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Prosser, Otey

I am a 6th generation descendent from Otey Prosser who fought in the battle of Brandywine and wintered at Valley Forge. He was from Virginia and I assume he was in one of the Virginia regiments. Tradition has it that he assisted Lafayette from the battlefield after he was wounded. Lafayette met Otey again during his tour of the United States in 1824. Supposedly Lafayette gave Otey a warm French greeting (embrace and kiss on both cheeks). Otey was born in Henrico County, VA in 1761 and died in Washington County, GA in 1839 at the age of 78.

Lee R. dePersia

9 comments on Prosser, Otey

  1. Hello,

    Otey Prosser was my 6th great granduncle. I descend from Otey’s sister Rebecca. Rebecca was also married to a patriot. His name was Anthony Christian.

    Michelle Cocchia

  2. Otey Prosser was my grandfather, 7 generations ago, through his daughter Fanny. It’s fascinating to see where the family went from there.

  3. My mother was Emma Mae Prosser Golden. I ahd a aunt Katheryn, Prosser Veerkamp. My Aunt Juainta Prosser Ivey is in Green Acres Nursing Home in Hardwick, Ga.My uncle Buford Prosser died some years ago. His son Buford was killed in an outo accident a couple of years ago. I was in attendance for the Prosser Family Reunion at the dedication of the rennovated Old State Capital building on the campus of Georgia Military College. It was there at the reinactment of Layfayette’s visit to Milledgeville in 1825 that I became interested in learning more about my ancestor Otey Prosser.

  4. Otey Prosser was my grandfather, 6 generations ago, through his son William, who was born in NC. and moved to Georgia. I have a photo of Otey’s headstone in Washington Co., GA.. We will have a 50th family reunion on April 1st, 2012 in Bulloch Co., GA. descending from Otey.. It is wonderful to find all of this information on Otey.

  5. Has anyone published a family tree of Otey Prosser
    He was my 5th greatgrandfather

  6. Does anyone have documentation showing that Otey was at Brandywine? His Compiled Service Records from the National Archives suggest that Otey did not enlist until Feb. 11, 1778 – five months AFTER the battle at Brandywine…. There are also several eyewitness accounts suggesting that the person who helped Lafayette from the field at Brandywine was a man from N.C. named Thomas Duffel. Nevertheless, I DO have good eyewitness documentation to confirm that Otey was indeed recognized warmly by Lafayette when the latter visited Milledgville, GA on March 27, 1825 (about 15 miles from Otey’s home at the time); and, Otey’s regiment (the VA 7th – which later combined with the 3rd, then became the VA 5th) did leave Valley Forge under Lafayette’s command. So, it’s possible that Otey and Lafayette grew familiar under circumstances other than the battle at Brandywine.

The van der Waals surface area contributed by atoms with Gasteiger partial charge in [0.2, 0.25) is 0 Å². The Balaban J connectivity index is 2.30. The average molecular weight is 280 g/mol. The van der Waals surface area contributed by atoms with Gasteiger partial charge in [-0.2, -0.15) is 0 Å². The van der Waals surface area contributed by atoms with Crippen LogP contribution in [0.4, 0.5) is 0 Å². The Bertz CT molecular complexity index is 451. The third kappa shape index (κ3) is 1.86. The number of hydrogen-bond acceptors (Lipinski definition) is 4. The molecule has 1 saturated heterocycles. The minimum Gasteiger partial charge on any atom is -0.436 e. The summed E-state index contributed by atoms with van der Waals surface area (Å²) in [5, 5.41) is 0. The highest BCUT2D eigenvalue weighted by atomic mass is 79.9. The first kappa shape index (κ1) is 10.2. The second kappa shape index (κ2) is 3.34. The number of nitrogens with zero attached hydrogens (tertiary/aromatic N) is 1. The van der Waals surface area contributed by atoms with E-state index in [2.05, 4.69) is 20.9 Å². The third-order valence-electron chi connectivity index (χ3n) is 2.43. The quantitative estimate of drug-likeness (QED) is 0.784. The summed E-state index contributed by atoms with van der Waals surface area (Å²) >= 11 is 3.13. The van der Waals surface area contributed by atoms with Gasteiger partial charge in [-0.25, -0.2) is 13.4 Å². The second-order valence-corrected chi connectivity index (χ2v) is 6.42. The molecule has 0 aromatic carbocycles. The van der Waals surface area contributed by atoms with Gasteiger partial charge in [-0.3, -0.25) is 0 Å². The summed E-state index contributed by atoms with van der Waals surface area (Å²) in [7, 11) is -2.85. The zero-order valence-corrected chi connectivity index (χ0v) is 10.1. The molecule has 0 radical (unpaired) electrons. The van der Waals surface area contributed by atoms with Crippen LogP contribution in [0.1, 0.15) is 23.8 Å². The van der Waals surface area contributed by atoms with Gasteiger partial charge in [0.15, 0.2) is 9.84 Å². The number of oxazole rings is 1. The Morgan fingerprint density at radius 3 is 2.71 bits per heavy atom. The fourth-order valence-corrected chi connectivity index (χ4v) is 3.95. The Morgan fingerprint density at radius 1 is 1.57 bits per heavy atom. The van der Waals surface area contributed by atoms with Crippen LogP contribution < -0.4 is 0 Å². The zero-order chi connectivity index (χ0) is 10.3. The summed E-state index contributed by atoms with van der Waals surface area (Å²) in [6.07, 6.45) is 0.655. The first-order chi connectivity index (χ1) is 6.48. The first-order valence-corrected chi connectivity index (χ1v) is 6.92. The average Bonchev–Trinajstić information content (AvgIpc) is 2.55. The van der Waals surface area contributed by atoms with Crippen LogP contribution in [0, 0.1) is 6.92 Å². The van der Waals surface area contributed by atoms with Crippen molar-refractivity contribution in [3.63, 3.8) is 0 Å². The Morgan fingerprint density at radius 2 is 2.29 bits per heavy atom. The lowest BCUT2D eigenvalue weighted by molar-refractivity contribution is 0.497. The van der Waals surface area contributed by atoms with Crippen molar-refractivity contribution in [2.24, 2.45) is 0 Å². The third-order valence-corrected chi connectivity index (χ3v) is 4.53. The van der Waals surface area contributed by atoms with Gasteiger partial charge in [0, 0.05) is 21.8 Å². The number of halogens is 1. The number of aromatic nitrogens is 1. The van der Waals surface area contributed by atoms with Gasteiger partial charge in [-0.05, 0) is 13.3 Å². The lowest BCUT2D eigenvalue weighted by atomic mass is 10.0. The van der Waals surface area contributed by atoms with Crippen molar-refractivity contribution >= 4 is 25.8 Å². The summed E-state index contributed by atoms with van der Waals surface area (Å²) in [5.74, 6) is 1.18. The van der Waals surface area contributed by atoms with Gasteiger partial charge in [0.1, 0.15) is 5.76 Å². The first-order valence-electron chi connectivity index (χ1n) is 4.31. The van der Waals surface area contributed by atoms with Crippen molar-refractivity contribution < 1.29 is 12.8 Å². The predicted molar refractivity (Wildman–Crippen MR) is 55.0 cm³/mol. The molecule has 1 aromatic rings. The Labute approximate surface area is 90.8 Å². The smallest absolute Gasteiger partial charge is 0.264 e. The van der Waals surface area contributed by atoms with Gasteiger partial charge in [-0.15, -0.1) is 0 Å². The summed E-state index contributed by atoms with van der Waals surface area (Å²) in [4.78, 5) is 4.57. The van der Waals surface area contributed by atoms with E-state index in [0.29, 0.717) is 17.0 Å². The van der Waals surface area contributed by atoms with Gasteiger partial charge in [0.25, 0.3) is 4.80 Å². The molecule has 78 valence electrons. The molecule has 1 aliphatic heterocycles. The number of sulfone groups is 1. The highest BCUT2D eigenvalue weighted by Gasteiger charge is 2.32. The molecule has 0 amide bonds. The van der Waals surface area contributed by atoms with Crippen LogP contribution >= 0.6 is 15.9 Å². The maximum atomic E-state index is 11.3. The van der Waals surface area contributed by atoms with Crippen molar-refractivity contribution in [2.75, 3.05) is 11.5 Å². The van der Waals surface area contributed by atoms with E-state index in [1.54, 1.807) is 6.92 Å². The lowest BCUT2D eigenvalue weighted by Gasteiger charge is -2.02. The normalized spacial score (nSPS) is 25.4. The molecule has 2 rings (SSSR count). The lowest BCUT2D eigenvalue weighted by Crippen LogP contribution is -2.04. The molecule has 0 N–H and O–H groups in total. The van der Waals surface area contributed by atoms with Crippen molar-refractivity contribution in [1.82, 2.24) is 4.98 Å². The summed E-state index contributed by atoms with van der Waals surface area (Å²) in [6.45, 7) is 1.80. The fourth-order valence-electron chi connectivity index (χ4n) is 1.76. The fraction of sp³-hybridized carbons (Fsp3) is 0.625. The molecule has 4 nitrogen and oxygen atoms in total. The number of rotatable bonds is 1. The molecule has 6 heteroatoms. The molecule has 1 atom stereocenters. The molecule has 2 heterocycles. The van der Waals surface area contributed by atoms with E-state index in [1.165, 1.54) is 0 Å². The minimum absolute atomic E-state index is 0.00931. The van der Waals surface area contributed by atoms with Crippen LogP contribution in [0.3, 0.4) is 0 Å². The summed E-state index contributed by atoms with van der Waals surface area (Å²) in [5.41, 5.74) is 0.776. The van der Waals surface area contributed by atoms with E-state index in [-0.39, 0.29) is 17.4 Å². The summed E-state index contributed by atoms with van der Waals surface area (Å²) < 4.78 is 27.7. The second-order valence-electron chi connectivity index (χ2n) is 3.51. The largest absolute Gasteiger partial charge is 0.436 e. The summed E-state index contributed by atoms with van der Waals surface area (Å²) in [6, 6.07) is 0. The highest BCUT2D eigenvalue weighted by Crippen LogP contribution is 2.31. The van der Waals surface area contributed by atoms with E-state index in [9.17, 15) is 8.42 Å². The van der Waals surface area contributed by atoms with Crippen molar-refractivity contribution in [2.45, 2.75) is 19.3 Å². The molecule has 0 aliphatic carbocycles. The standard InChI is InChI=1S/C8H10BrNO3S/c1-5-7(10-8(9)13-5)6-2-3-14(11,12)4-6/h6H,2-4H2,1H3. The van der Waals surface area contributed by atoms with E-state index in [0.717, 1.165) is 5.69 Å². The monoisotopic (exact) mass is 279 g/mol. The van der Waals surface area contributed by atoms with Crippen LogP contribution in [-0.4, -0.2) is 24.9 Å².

Otey is my 5th great-grandfather. I am happy to share research with anyone who may be interested! (

  7. Julian and Kenneth:

    Otey’s Compiled Service Records can be found online at Fold3, but are also available on microfiche from the National Archives (pub. #M881, roll#0983). They show that Otey enlisted in the 7th VA Reg. of the Continental Army on February 11, 1778, for a period of one year. Also, a transcript of enlistments from Powhatan Co. VA was published in the Virginia Magazine of History and Biography (v.24 [1916], pp.328-9). This roll includes Otey and dates the enlistment subscriptions as being collected on Feb. 12, 1778. Notably, Abraham Stovall also enlisted with the same regiment, and served with Otey during his year in the Continental Army. Otey would go on to marry Abraham’s sister, Frances Stovall (in December of 1880). The CSR shows Otey being discharged from the Continental Army on February 16, 1779.

    During his year with the Continental Army, Otey mustered at the following locations (respectively): Valley Forge, Paramus, White Plains, Newark, Pompton Plains, and Middlebrook. This itinerary suggests Otey may have fought with Lafayette at Barren Hill and Monmouth (in addition to wintering with Lafayette at Valley Forge). These experiences may be the origin of Lafayette’s acquaintance with Otey Prosser. Beyond this, however, It is likely that Otey served with Lafayette again, during the VA campaign of 1881 – this time as a member of the VA militia. Indeed, most of the activity in that campaign took place in Otey’s “back yard” and he most certainly would have been pressed into service with his local militia.

    After the war, Otey appears on the tax lists for Franklin Co. (VA) in 1788, and Bedford Co. (VA) in 1800. I find him in the Georgia censuses for the first time in 1820, in Washington Co., where he died on July 3, 1839 and is buried in a Prosser family plot in Deepstep, GA. However, there are indications that Otey’s eldest son, Jesse (my gggg-grandfather), was in Milledgeville as early as 1809.

    In 1884, a man claiming to have been a close acquaintance of Otey and his descendants in GA wrote a letter to a local newspaper in Milledgeville, recalling the early days of that city’s founding. It was in this letter that we first get a published eyewitness account of Lafayette recognizing Otey during his visit to Milledgeville in 1827. There is a good deal of evidence to support the accuracy of that letter. (Note: the letter does NOT suggest that Otey may have been at Brandywine.)

    Feel free to contact me with questions or comments at:

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